In 1999, whilst out diving, MAT discovered what we know as Bouldnor Cliff by the Isle of Wight. This used to be a highly populated area of land. Ever since the discovery there have been ongoing excavations and investigations to uncover the complex life of the people living on this piece of land during the mesolithic era, about 8000 years ago.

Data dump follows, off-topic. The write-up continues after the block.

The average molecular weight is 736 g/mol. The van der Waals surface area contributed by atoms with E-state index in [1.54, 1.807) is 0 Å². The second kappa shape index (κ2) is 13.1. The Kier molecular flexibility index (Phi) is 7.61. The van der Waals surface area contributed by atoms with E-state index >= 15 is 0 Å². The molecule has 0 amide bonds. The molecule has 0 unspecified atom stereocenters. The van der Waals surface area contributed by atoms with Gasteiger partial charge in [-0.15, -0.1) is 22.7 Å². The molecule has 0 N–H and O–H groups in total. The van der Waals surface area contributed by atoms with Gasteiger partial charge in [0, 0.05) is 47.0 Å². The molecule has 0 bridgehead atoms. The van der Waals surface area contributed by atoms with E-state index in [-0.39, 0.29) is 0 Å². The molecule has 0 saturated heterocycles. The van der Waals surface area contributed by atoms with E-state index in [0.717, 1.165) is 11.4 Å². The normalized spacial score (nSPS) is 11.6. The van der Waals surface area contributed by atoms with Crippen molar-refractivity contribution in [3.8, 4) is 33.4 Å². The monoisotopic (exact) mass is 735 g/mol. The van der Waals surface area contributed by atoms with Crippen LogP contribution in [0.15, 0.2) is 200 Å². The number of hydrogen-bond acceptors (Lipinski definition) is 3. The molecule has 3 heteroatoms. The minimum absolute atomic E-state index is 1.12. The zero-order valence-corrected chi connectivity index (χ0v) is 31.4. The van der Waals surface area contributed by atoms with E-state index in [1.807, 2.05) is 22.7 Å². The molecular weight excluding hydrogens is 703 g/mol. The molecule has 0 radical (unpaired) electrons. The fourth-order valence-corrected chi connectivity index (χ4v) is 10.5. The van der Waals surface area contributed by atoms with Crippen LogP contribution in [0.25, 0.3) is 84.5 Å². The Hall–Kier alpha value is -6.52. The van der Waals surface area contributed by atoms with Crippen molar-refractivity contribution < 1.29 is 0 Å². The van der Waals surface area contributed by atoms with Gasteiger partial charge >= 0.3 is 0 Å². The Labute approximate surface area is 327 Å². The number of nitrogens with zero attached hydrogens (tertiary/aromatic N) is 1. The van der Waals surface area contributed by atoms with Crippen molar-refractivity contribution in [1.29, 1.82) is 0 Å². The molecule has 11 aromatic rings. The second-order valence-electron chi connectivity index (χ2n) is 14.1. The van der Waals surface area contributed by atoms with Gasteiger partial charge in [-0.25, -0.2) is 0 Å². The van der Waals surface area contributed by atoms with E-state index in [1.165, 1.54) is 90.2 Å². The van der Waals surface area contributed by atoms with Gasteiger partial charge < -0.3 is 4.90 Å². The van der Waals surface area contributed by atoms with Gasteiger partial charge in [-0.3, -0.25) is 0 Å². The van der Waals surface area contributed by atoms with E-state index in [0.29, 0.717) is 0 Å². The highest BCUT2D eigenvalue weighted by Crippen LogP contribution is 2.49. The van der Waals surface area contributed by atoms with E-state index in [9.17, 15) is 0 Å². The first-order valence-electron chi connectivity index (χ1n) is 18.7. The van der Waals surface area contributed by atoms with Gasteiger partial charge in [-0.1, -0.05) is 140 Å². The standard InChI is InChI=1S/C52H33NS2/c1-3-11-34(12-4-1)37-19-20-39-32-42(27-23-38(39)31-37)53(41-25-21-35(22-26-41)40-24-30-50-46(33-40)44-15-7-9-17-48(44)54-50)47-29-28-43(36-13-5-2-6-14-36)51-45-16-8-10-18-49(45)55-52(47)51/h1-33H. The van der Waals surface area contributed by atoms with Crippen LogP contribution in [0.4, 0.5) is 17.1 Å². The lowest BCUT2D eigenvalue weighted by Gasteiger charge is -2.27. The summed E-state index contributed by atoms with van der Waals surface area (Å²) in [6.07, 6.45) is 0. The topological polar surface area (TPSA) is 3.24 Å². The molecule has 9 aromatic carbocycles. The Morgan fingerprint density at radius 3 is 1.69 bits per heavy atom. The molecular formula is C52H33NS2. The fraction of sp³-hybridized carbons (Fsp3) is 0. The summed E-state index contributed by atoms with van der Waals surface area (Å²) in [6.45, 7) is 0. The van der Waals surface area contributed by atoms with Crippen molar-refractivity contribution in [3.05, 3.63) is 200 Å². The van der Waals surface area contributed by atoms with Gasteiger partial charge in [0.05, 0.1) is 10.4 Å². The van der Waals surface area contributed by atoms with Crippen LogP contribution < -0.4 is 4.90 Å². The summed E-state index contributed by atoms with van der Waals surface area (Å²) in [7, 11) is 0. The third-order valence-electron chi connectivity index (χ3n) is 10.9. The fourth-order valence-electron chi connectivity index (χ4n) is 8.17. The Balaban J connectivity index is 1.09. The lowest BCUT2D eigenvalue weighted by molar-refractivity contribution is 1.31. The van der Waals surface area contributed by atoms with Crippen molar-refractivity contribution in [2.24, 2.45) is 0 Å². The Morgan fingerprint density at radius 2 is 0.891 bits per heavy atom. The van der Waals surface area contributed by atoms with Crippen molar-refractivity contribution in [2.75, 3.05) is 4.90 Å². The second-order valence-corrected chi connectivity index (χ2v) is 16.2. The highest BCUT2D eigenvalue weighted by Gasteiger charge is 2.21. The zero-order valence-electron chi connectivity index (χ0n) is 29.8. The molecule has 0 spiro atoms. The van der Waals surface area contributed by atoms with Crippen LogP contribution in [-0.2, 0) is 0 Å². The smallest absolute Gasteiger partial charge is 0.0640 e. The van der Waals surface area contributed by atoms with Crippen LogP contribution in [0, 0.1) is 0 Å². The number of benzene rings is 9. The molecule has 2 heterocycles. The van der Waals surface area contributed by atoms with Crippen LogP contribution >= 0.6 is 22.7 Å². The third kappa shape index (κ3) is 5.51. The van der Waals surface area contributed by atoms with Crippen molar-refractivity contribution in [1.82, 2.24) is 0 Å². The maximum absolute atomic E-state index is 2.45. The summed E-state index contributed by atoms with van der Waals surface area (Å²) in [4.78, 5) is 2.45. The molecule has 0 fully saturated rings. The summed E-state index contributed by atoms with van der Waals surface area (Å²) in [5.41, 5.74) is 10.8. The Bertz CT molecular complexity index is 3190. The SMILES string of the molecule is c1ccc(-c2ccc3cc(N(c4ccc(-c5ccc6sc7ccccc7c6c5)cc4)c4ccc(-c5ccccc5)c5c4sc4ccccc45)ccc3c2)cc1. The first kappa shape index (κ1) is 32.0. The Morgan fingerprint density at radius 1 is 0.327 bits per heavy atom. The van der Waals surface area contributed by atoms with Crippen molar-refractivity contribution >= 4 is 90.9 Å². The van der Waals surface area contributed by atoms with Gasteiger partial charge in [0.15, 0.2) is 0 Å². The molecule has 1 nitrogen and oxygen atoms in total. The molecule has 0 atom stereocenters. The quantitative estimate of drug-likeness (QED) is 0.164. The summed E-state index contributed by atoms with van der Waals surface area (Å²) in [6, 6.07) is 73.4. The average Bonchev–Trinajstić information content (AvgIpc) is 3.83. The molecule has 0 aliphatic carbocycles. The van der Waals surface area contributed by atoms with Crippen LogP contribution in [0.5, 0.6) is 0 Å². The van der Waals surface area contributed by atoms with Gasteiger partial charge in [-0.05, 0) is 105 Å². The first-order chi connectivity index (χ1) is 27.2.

Bouldnor Cliff is an underwater Middle Stone Age site that dates to 6,000 BC. This was a time when the hunter gathering epoch was drawing to a close and when Great Britain was being separated from mainland Europe by sea level rise. The lowlands that lay between the two land masses covered around half a million square kilometres and would have been home to many family groups. They had developed wide-ranging trade links, moving along coastlines and rivers. The land they occupied was rich in vegetation, animals and wildfowl but ultimately it was all to be lost under the sea. These people had to adapt to the loss of land around them as the outline of modern Europe was taking shape. Continue reading